OK -- shameless plug alert -- here's some fresh research from Forrester on social sigma. Social sigma is the use of digital feedback to improve products.
The boring graphic to the left shows that social is gaining traction on the product development front. Our most recent report, written for consumer product strategy professionals, will help your employees with the “how” of social sigma (which the report calls "co-creation"). It provides a social asset tracking scorecard and a social co-creation action plan to help your product strategists get started.
The report identifies nine reasons to embrace social sigma. Chief executives should take special note of the following three:
All CEOs worry that the CIO and staff are more interested in technology than in driving business results. Here are some simple but powerful changes you can make to get your technologists leaning in the right direction...
For the last three years, I've been advocating that companies drop the term "IT" to describe their technology efforts and replace it with "Business Technology" (BT). This signals the people who work in technology departments of large companies that they exist to drive one thing (business) and it signals the corporation that the technology department is serious about helping increase growth and profit. The graphic at left shows that firms are already on the road to building better linkage between technology inputs and business results.
Once you make the switch to BT, I propose that you drop the term "CIO" and adopt a new moniker for the head of technology: "Chief Business Technology Officer" (CBTO). I was in front a large group of Forrester's CIO clients in October and I asked them to describe the CBTO using a semi-comedic device: "You know you're a CBTO if..." Here are some of the better entries:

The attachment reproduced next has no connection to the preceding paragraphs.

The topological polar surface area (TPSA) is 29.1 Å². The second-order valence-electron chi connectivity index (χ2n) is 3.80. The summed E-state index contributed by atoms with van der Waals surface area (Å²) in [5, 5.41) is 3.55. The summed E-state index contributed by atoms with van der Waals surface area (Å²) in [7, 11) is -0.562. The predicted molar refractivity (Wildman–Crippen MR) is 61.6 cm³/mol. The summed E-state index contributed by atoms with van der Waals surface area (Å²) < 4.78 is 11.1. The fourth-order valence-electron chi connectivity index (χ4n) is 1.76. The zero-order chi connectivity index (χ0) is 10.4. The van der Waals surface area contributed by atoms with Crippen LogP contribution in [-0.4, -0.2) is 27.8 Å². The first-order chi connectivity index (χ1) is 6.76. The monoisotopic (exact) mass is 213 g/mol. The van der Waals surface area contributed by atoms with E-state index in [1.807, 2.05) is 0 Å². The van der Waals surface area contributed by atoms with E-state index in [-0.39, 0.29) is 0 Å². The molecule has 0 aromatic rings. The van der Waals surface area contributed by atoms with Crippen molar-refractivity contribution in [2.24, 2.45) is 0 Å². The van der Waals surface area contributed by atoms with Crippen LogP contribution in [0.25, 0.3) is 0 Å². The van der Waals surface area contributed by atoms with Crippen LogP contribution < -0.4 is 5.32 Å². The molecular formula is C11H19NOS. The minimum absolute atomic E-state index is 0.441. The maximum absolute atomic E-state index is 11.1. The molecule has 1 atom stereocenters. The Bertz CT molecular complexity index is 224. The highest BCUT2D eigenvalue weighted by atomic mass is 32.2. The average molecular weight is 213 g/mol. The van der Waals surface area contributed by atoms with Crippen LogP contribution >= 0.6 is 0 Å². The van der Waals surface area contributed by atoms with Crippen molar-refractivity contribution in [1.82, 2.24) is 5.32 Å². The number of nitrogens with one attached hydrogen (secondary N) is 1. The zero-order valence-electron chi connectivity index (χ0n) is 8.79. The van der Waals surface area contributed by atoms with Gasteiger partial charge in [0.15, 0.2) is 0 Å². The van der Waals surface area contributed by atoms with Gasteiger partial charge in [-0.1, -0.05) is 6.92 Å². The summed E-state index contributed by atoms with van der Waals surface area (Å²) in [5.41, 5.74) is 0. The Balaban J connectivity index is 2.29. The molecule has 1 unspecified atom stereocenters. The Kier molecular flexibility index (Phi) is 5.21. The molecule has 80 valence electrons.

•"You know you're a CBTO if your boss feels that you can step into the COO or CEO role."
A story. Domino's Pizza took hits over the last two years: 1) gross-out videos posted on YouTube by employees "tampering" with the food (don't ask), and 2) harsh customer criticism of the company's pizza on social networks. The company's CEO decided to go on the offensive, firing and suing the wayward employees and using social to develop a better pizza. I call the latter tactic Social Sigma -- using digital feedback to improve products.
Did it work? Phil Lozen, the social media specialist at Domino's, reports that customers have been thrilled with the company's honesty and candor. If you watch some of their videos and TV spots, they highlight tough social critics who blogged and tweeted about cardboard crust, ketchup sauce, and bland, boring pizza. “Sometimes it was difficult to hear,” said Chris Brandon, a Domino’s PR manager, “but ultimately it’s what inspired us.” It worked: the company's Q3 2010 revenue was up 15% over last year.
A few Forresterites and I ordered Domino's pizza today (shown at left). Scores were high across the board (an average of 8 out of 10) with words like "impressive," "fresh," "not greasy," and "very surprising" spoken all around. I have three boys so I've consumed a lot of pizza over the last ten years -- Domino's satisfied my tuned palate.
Social Sigma is the use of social networks to improve products and services. I first talked about it here. I counseled CEOs to pay attention -- social will represent an important new font of data and feedback for product development and refinement.
Forrester's data reveals the growth of social critiques -- the front end of Social Sigma. 6% of online Americans post ratings and reviews of products at least monthly, up from 5% last year. 25% of online adults read these ratings and reviews at least monthly. The trend is more pronounced for young consumers aged 25-34, 32% of whom use reviews every month to make purchase decisions.
As shown in Forrester's graphic on the left, consumers are using diverse channels, led by Facebook, to voice their opinions online.
What does all of this mean about Social Sigma for large companies?
1)Tune in. This may sound obvious. But Forrester estimates that one in five companies do not participate in the social realm, and another one in three have no coordinated social strategy. This means that more than half of you are unprepared to handle Social Sigma. Companies work in three dimensions -- social needs to become the fourth.